Model constants a and b were determined from the linear regionof the permanent strain curve excluding the tertiary flow region. Asmentioned previously, most of the specimens in this study did notreach tertiary flow at 20,000 cycles; therefore, the constants a and bwere estimated from the linear region of the permanent strain curve,which extended to the end of the test. In addition to the permanentstrain rate (the slope, b), the cumulative strain was determined at aspecific cycle for comparison between specimens.

    Table 3 summarizes the average values of permanent deforma-tion rates and cumulative strain at 1,000 cycles for the mixturesproduced with four different binders and limestone and graniteaggregates, respectively, before and after water conditioning ofmixture specimens. For both aggregate sources, it is clear that thepolymer-modified binders (A5 and A8) result in both a lower perma-nent strain rate and a lower accumulative permanent strain than eitherthe original binder (A1) or the antistripping-additive-modified binder(A2). The original binder does not show significantly different re-sults from the binder with antistripping additive.

    40 Transportation Research Record 1901

    For limestone, the water-conditioned specimens show a lower per-manent deformation rate and a lower cumulative strain at 1,000 cycles(except for A5 and A8) than unconditioned specimens. This phenom-enon was unexpected, but it could be explained by the observation thatlimestone shows less sensitivity to moisture than the granite mixes inthe adhesion test; there is also a possibility of pore water pressureeffects. For granite, water conditioning increases the permanent defor-mation rate of mixture specimens produced with A5 and A8, whichwas expected because A5 and A8 show high sensitivity to moisture,as shown in the adhesion test. However, the opposite trend was foundin the granite mixes produced with A1 and A2, and this trend was alsoshown in the cumulative strain at 1,000 cycles for the mixes producedwith A2, A5, and A8. Two replications of the permanent deformationtest were performed in this study due to limited time.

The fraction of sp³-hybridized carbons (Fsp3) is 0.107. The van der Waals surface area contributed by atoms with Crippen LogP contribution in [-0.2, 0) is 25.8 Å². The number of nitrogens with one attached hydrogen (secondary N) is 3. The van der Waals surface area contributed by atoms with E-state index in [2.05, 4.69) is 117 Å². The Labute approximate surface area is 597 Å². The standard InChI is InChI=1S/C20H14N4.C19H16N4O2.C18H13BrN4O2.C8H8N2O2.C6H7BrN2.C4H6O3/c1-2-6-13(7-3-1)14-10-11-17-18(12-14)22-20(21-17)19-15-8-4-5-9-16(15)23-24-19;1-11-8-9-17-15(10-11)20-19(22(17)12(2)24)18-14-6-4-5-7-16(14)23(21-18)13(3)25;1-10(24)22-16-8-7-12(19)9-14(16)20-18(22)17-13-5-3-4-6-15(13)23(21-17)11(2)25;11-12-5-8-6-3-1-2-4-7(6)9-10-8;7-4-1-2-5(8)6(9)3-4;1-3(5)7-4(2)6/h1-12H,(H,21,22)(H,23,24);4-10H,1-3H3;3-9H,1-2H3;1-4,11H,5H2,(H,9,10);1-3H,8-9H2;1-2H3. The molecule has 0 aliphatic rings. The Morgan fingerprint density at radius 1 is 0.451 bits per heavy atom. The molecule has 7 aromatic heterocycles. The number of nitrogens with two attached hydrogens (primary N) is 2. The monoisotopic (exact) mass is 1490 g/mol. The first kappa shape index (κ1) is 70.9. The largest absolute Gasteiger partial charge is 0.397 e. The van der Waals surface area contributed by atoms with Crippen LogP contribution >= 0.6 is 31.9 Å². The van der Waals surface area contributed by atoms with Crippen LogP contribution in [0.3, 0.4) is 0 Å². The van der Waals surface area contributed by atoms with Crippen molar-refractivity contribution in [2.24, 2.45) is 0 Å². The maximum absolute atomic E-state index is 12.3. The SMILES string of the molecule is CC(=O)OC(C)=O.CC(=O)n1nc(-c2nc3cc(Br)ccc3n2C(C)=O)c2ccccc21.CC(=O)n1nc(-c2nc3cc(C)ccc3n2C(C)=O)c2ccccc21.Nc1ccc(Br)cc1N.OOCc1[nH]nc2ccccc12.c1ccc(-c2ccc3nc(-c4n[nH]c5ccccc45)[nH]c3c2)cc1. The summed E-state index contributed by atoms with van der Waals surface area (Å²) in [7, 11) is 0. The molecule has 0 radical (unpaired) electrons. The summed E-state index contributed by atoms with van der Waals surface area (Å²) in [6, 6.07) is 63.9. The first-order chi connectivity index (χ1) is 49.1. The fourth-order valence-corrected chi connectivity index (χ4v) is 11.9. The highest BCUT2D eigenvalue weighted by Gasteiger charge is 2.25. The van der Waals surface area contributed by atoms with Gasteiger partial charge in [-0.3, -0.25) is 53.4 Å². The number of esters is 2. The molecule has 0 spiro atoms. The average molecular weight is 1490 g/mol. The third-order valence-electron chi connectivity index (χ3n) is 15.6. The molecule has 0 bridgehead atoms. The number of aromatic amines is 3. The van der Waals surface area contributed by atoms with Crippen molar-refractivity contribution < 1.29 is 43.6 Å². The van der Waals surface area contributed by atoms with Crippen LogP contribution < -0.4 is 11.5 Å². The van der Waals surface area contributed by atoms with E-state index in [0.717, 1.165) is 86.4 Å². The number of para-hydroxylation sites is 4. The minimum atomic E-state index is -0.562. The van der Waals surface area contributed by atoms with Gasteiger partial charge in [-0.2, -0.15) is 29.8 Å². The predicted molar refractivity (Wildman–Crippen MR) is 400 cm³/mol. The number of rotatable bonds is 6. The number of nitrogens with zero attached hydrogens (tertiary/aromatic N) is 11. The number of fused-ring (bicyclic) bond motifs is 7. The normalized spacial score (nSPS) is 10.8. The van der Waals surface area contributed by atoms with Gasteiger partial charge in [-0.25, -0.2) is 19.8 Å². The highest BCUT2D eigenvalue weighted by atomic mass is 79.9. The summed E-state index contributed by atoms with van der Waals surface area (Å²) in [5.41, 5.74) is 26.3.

Similar to the indirect tensile strength, the PW and the tack factor(CT) from adhesion and cohesion binder testing of four binders inGroup A were combined to predict the permanent deformation rateof asphalt mixtures after water conditioning. A multilinear model ofpermanent deformation rate was developed as a function of bindercohesion and adhesion. The best model is shown in the followingequation:

    The model including both adhesion (PW) and cohesion (CT)shows the best-predicted linear model with R2 = .96, and the loweststandard error of 0.030 for all data of limestone and granite mixes.It can be seen from Figure 7 that the predicted and measured per-manent deformation rates are approximately close to the equalityline. Figure 7 also clearly shows that the granite specimens result inhigher permanent deformation rate than limestone specimens.

    HWT Test